So many women in Nebraska, Iowa and nationwide have delayed having children that birthrates have hit their lowest point in many decades.
As of 2011, the most recent year that data are available for Nebraska and Iowa, birthrates had hit record lows dating to at least 1915 in Iowa and 1925 in Nebraska. Nationwide, the rate in the most recent year available, 2010, dropped to its lowest level in 70 years.
Melinda and Jason Sommerfeld of west Omaha are among the many young couples who have decided to proceed with caution when it comes to starting a family.
“We did choose to delay,” Melinda Sommerfeld said Wednesday. “We wanted to make sure we didn't get ourselves in some sort of predicament.”
Keeping families fairly small — two children is the norm — is a common choice in the United States today. Birth control is reliable, and the era in which large families were needed to work small low-tech farms is long gone. For the short term, economic uncertainty also has suppressed birthrates.
Raw numbers of births also declined in 2011 in Nebraska and Iowa. Nebraska's 25,722 births was the lowest total since 2002. Iowa's 38,204 was the lowest since 2003.
“During hard economic times, fertility tends to go down,” said Susan Stewart, associate professor of sociology at Iowa State University.
The Sommerfelds, who married in 2005, didn't want to start a family in a shaky economy. They had a mortgage to pay, husband Jason went back to college to complete his bachelor's degree, and the couple longed to travel to the Bahamas.
“You don't know what a baby's going to cost,” Melinda Sommerfeld said. “They do take money.”
By 2011, the Sommerfelds felt more secure. The Bahamas journey was behind them. The husband had that bachelor's degree, and the wife had been in account services for an advertising agency for a couple of years. The time was right.
The Sommerfelds now have two little boys — 19-month-old Graeson and 8-month-old Noah.
Dr. Carl Smith, chairman of obstetrics and gynecology at the University of Nebraska Medical Center, said birth control has become increasingly effective over the past few decades, contributing to the declining birthrate.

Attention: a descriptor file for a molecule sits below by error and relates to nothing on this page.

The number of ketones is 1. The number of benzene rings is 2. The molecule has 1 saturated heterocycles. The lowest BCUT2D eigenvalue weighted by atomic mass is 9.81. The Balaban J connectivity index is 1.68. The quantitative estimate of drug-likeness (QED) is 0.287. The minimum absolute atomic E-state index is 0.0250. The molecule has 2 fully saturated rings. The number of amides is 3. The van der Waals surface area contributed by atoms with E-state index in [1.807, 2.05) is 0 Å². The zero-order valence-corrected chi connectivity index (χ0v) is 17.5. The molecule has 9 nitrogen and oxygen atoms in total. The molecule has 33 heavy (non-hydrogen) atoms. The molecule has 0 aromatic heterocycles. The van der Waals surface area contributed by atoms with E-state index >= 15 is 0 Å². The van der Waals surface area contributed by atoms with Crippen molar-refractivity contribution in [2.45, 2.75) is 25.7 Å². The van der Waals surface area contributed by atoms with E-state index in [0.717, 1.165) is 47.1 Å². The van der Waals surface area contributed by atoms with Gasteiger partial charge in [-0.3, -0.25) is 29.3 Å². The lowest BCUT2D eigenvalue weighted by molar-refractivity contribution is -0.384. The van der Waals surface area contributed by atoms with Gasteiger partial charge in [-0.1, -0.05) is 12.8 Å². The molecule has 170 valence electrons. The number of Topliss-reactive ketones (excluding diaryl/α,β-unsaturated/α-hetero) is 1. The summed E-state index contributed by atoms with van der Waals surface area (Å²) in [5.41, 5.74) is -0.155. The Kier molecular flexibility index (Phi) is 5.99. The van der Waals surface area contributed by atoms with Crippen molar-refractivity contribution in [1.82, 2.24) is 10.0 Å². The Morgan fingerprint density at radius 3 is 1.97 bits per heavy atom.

For instance, Smith said, a small birth-control implant placed in a woman's upper arm releases a hormone that prevents ovulation and halts sperm transport. That option has been available for about 15 years.
Iowa State's Stewart said that in the early 1900s, married women stayed at home, and producing many children “was considered good and helpful” to the family, she said.
The birthrate dipped in the late 1920s into the Great Depression. In Iowa, it hit a low of 15.9 births per 1,000 in 1933, then shot up to 25.3 in 1947, after World War II had ended.
Nebraska showed similar trends. From the late 1940s to the early 1960s, it wasn't rare for the annual birthrate in Nebraska to hit 24 or higher.
But those rates gradually melted away and a slow, fairly steady decline dropped the rate to 14 in 2011 in Nebraska and 12.5 in Iowa.
Reports also show the following:
» Births to Douglas County women 15 to 19 years of age in 2011 were the lowest, 525, in at least 10 years.
» Nationwide, the teen birthrate declined more than 3 percent per year since 1991, the recent peak year.
» The 2011 Nebraska report said the average age of women having their first child increased from 24.5 in 2000 to 25.2 in 2011.
Haley and Michael Armstrong, both 28, wanted financial stability before having a baby. The high school sweethearts from Elkhorn will have been married seven years in June.
They had a house built in the Elkhorn area last year and took a cruise to Alaska. Haley's sister had a baby, Tyler, in June.
“I think as a woman, you know,” Haley Armstrong said. “Once I saw Tyler, and he came into our lives, it just kind of made more sense.”
Haley Armstrong is due to have a boy in May.
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